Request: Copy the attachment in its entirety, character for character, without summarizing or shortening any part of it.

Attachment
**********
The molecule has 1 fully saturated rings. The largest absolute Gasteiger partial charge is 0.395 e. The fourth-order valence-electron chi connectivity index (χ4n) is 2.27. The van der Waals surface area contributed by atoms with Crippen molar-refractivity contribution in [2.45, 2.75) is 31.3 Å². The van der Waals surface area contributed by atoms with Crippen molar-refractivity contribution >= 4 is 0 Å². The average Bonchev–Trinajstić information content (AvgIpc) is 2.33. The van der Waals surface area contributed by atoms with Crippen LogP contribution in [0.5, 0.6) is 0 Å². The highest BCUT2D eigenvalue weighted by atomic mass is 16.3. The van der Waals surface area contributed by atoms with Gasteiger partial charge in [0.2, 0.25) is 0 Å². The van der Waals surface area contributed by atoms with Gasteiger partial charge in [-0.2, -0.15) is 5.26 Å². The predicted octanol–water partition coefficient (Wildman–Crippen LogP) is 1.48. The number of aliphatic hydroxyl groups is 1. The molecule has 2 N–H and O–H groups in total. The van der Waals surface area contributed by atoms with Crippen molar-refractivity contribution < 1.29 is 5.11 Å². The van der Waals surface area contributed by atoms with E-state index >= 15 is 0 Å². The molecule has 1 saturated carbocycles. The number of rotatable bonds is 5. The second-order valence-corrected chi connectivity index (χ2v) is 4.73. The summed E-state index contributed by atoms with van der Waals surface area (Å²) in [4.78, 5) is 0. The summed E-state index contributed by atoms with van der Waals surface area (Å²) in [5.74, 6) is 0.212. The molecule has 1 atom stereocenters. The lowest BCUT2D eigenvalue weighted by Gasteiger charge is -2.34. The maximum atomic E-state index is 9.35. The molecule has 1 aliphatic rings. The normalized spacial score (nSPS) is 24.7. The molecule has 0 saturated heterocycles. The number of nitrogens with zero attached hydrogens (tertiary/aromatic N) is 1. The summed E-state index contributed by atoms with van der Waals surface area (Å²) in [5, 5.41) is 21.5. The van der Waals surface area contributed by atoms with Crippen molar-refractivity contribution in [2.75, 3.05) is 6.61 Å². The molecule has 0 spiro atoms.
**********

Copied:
The molecule has 1 fully saturated rings. The largest absolute Gasteiger partial charge is 0.395 e. The fourth-order valence-electron chi connectivity index (χ4n) is 2.27. The van der Waals surface area contributed by atoms with Crippen molar-refractivity contribution in [2.45, 2.75) is 31.3 Å². The van der Waals surface area contributed by atoms with Crippen molar-refractivity contribution >= 4 is 0 Å². The average Bonchev–Trinajstić information content (AvgIpc) is 2.33. The van der Waals surface area contributed by atoms with Crippen LogP contribution in [0.5, 0.6) is 0 Å². The highest BCUT2D eigenvalue weighted by atomic mass is 16.3. The van der Waals surface area contributed by atoms with Gasteiger partial charge in [0.2, 0.25) is 0 Å². The van der Waals surface area contributed by atoms with Gasteiger partial charge in [-0.2, -0.15) is 5.26 Å². The predicted octanol–water partition coefficient (Wildman–Crippen LogP) is 1.48. The number of aliphatic hydroxyl groups is 1. The molecule has 2 N–H and O–H groups in total. The van der Waals surface area contributed by atoms with Crippen molar-refractivity contribution < 1.29 is 5.11 Å². The van der Waals surface area contributed by atoms with E-state index >= 15 is 0 Å². The molecule has 1 saturated carbocycles. The number of rotatable bonds is 5. The second-order valence-corrected chi connectivity index (χ2v) is 4.73. The summed E-state index contributed by atoms with van der Waals surface area (Å²) in [4.78, 5) is 0. The summed E-state index contributed by atoms with van der Waals surface area (Å²) in [5.74, 6) is 0.212. The molecule has 1 atom stereocenters. The lowest BCUT2D eigenvalue weighted by Gasteiger charge is -2.34. The maximum atomic E-state index is 9.35. The molecule has 1 aliphatic rings. The normalized spacial score (nSPS) is 24.7. The molecule has 0 saturated heterocycles. The number of nitrogens with zero attached hydrogens (tertiary/aromatic N) is 1. The summed E-state index contributed by atoms with van der Waals surface area (Å²) in [5, 5.41) is 21.5. The van der Waals surface area contributed by atoms with Crippen molar-refractivity contribution in [2.75, 3.05) is 6.61 Å². The molecule has 0 spiro atoms.